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- 125th Anniversary of Women's Suffrage
Screenplay - Highgate School SA Suffrage 125 Schools Competition Winner
The Room 4, Year 6 students of Highgate School present a video to commemorate the 125th anniversary of the Adult Suffrage Bill in South Australia.
Scene 1: Four men standing in front of a flyer that reads “Votes for women”
Man 1: Give women the vote? How preposterous!
Man 2: You have to be joking!
Man 3: What do women know about politics?
Man 4: They are far too weak and emotional!
Man 2: They’ll only vote for whomever their husband tells them to.
All: A woman’s place is in the home.
Scene 2: Narrators standing in front of a flyer that reads “Votes for women”
Narrator 1: This was the popular thinking in Australian in the nineteenth century. Women were considered inferior to men, with very few legal rights. And it was generally believed that marriage was their only destiny and duty in life.
Narrator 2: Once married, they had even less rights, with everything they owned becoming the property of their husbands.
Scene 3: Women cleaning and tending to children
Wife 1: Our place is in the home.
Wife 2: It is our job to look after the comforts of our husbands.
All: We cook, clean and look after our babies. It’s just the way it’s always been.
Scene 4: Photos of Adelaide, circa 1888
Voiceover: Before the 1870s, women were not able to file for a divorce and even after these laws were changed in the 1880s, it was still difficult. It was not unusual for wives to be abandoned. Deserted women and young women from poorer families were often forced to find paid work.
Scene 5: Women working at manual labour
Woman 1: Same job, but I get paid much less than a man.
Woman 2: I get less than two-thirds of a man’s wage.
Woman 3: Working conditions are awful.
Woman 4: I can barely make a living, but what else can I do?
Scene 6: Narrators standing by a lectern
Narrator 1: But social conditions and attitudes were changing. Greater educational opportunities for women were becoming available, and women were gaining a wider range of employment, although terrible conditions still persisted. In 1882, the Social Purity Society was launched with Mary Lee as the secretary.
Mary Lee enters.
Lee: Imagine young girls, at ten or twelve, being sent out to work as servants, in factories, or selling newspapers on the street. Many of them are cared for by the employers, but many others are abused.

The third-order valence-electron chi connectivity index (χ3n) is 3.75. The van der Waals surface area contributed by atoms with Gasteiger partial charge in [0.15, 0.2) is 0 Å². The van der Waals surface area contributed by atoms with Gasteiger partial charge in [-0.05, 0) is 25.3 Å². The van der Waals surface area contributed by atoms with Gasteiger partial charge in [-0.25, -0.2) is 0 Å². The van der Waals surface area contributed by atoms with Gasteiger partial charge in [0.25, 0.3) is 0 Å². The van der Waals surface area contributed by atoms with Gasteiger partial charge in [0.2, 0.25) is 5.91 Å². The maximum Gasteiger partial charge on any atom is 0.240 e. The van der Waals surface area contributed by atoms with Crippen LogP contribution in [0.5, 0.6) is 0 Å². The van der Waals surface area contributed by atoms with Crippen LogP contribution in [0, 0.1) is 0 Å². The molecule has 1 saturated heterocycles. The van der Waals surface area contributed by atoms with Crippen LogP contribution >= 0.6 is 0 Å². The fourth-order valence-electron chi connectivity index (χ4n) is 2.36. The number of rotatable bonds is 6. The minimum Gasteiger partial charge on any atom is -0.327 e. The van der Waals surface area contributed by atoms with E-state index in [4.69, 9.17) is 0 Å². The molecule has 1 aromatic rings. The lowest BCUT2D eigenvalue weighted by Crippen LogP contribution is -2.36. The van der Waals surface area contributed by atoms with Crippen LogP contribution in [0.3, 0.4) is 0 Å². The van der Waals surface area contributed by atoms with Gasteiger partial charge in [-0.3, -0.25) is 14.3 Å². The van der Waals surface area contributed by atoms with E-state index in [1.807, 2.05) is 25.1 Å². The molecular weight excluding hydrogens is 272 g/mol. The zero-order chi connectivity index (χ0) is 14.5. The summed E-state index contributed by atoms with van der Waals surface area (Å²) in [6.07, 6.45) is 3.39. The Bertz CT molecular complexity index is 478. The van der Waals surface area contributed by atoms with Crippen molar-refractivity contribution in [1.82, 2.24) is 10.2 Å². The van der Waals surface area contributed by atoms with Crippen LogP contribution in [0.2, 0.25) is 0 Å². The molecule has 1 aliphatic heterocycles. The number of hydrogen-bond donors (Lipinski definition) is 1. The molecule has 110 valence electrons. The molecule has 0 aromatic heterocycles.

Narrator 2: The Woman’s Christian Temperance Union was established in 1886.
Woman’s Christian Temperance Union representative enters.
Representative: Our main aims were temperance and Christianity across the country. We wanted to eliminate alcohol because it often leads to violence against women and children.
Scene 7: Men at a hotel
Man 1: Who do they think they are?
Man 2: They take away life’s pleasures!
Man 3: Send them back to their homes where they belong.
Scene 8: Narrators standing by a fireplace
Narrator 2: Some members of Parliament were sympathetic to the cause. Sir Edward Stirling was the first politician to propose in Parliament the idea of giving women the right to vote.
Scene 9: Sir Edward Stirling
Stirling: There is no natural difference between the sexes, except in strength, and both should equally participate in the Government of the State.
Scene 9: Narrators standing by a fireplace
Narrator 2: The parliament agreed to Stirling’s proposal, but no action followed, and another six Bills also failed. In response, the South Australian Suffrage League was formed, with Doctor Stirling as the President and Mary Lee as co-secretary.
Narrator 1: Working conditions were still hard, and the depression in the 1890s meant that many more women had to seek work.
Narrator 2: In 1890, the Working Women’s Trade Union was formed. Mary Lee visited factories where conditions were often cramped, dirty, with no bathrooms and little light and air.
Scene 10: Women working at manual labour
Mary Lee: Could women have ever descended to such depths of misery and degradation if women had a voice in making the laws for women? Let us be up and doing!
Scene 11: Narrators observe a meeting
Narrator 1: In 1891, Catherine Helen Spence joined the Suffrage League and told the Premier…
Spence: I am in my seventh decade and I still have no more vote than a child of three years.
Narrator 2: In 1894, the Suffrage League circulated a petition demanding suffrage for all. The Woman’s Christian Temperance Union helped to gain signatures.
Narrator 1: The Union helped to gather more than eight thousand of eleven thousand six hundred signatures. Mary Lee travelled the countryside, from Mount Gambier to Naracoorte to Port Pirie, she campaigned.
Lee: Let husbands, brothers and fathers be kept in mind that it is the duty of every free man to leave his daughters as free as his sons.
Scene 12: The petition is presented
Narrator 2: The final petition, tied with gold ribbons, was presented to Parliament on August 23rd 1894. It measured around 120 metres in length and contained signatures from rich and poor, city and country, men and women.
Narrator 1: On the 18th of December 1894, the Adult Suffrage Bill was passed.
Narrator 1: For the first time in the world, women were granted both the right to vote and the right to sit in Parliament. Finally, after the tireless efforts of so many, women could vote in the South Australian state elections in April 1896.